LA Private

Wyloo Metals makes bold bet on clean nickel

Billionaire Andrew Forrest is making an unwavering commitment to become a dominant player in the nickel supply market, as his private company Wyloo Metals finalises its $760 million acquisition of Mincor Resources (ASX:MCR).

With a vision of a significant demand surge for nickel similar to the one witnessed by the lithium market, Forrest and Wyloo are positioning themselves as key suppliers to car manufacturers and original equipment manufacturers (OEMs) seeking to secure mineral supply for electric vehicle batteries.

Wyloo and Forrest firmly believe that a significant divide is emerging between nickel sulphide deposits, favoured by battery manufacturers for their environmental benefits, and nickel laterite operations supported by China in Indonesia. Driven by concerns over the uneven environmental impact, Forrest is determined to avoid nickel laterite operations in tropical regions like Indonesia, where tailings disposal ends up in the ocean.

“We’re not satisfied that the environmental and ecological analysis has been done to justify deep sea tailing disposal at all,” stated Forrest, highlighting the sustainability concerns associated with nickel laterite operations.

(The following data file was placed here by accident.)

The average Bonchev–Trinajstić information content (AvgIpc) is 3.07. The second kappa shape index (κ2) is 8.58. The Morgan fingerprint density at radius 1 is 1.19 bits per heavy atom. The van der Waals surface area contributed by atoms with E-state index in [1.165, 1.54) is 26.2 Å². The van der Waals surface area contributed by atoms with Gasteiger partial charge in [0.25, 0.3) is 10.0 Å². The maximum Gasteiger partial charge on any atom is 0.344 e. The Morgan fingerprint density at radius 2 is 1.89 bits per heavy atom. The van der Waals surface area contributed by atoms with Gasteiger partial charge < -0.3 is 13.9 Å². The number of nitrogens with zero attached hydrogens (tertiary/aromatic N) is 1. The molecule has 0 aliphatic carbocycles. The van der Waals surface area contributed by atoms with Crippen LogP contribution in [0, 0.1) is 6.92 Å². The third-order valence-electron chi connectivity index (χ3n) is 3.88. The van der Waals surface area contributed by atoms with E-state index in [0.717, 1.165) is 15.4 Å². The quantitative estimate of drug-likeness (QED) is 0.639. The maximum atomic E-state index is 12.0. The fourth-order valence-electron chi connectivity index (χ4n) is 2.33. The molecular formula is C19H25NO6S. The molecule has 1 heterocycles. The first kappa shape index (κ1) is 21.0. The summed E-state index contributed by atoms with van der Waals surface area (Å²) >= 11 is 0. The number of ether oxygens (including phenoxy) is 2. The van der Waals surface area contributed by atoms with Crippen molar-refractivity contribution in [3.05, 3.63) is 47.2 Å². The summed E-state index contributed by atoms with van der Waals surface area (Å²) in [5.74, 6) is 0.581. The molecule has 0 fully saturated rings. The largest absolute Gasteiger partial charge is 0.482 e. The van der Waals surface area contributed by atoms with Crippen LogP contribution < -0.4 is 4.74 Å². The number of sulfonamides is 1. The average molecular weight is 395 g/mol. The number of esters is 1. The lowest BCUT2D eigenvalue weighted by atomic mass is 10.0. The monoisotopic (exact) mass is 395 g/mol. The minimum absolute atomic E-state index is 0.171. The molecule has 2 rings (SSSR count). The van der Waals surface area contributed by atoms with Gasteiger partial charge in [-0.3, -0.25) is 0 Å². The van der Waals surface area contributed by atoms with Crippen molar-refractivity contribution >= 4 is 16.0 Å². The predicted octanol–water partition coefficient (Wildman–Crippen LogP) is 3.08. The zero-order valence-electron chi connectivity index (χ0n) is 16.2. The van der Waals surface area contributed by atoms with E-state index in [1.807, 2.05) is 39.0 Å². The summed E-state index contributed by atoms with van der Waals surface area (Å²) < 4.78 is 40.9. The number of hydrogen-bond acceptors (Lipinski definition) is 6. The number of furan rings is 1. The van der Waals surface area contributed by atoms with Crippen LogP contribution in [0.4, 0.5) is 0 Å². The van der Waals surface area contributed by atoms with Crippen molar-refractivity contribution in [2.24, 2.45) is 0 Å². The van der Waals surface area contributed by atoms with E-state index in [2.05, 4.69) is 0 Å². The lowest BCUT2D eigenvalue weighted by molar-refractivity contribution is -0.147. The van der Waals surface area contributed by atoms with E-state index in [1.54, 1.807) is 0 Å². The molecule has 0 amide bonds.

Wyloo is strategically targeting nickel sulphides, which are considered the most environmentally friendly and cost-effective option for battery manufacturing. Nickel sulphides offer superior economics, can be processed into battery-grade nickel with minimal environmental impact, and are fully recyclable. Forrest intends to give the market a choice between “clean nickel” and “dirty nickel” to create awareness and encourage the adoption of sustainable practices in the industry.

The recent acquisition of Mincor Resources provides Wyloo with control over mines near Kambalda in Western Australia, a nickel-rich region that has produced 1.6 million tonnes of the metal over the past five decades. Wyloo CEO Luca Giacovazzi believes that there is still a significant amount of untapped nickel sulphide resources in the area, with the potential for new discoveries.

While visiting Mincor’s operations, including the new Cassini mine and older Long operations, Forrest expressed his eagerness to re-enter the nickel market. He views nickel as the most recyclable and undervalued mineral among the battery minerals.

Looking ahead, Wyloo and its partner, critical minerals producer IGO, are considering the construction of a processing plant in Kwinana, south of Perth. The plant would produce a precursor material for battery cathodes by combining nickel, cobalt, and manganese. A final investment decision on the plant is expected to be made before the end of 2024.

With its strategic acquisitions and focus on sustainable nickel production, Wyloo Metals aims to play a significant role in the battery minerals market. As the company positions itself as a major nickel supplier to car and battery manufacturers, the industry’s shift towards clean and responsibly sourced materials may lead to increased market demand for Wyloo’s products.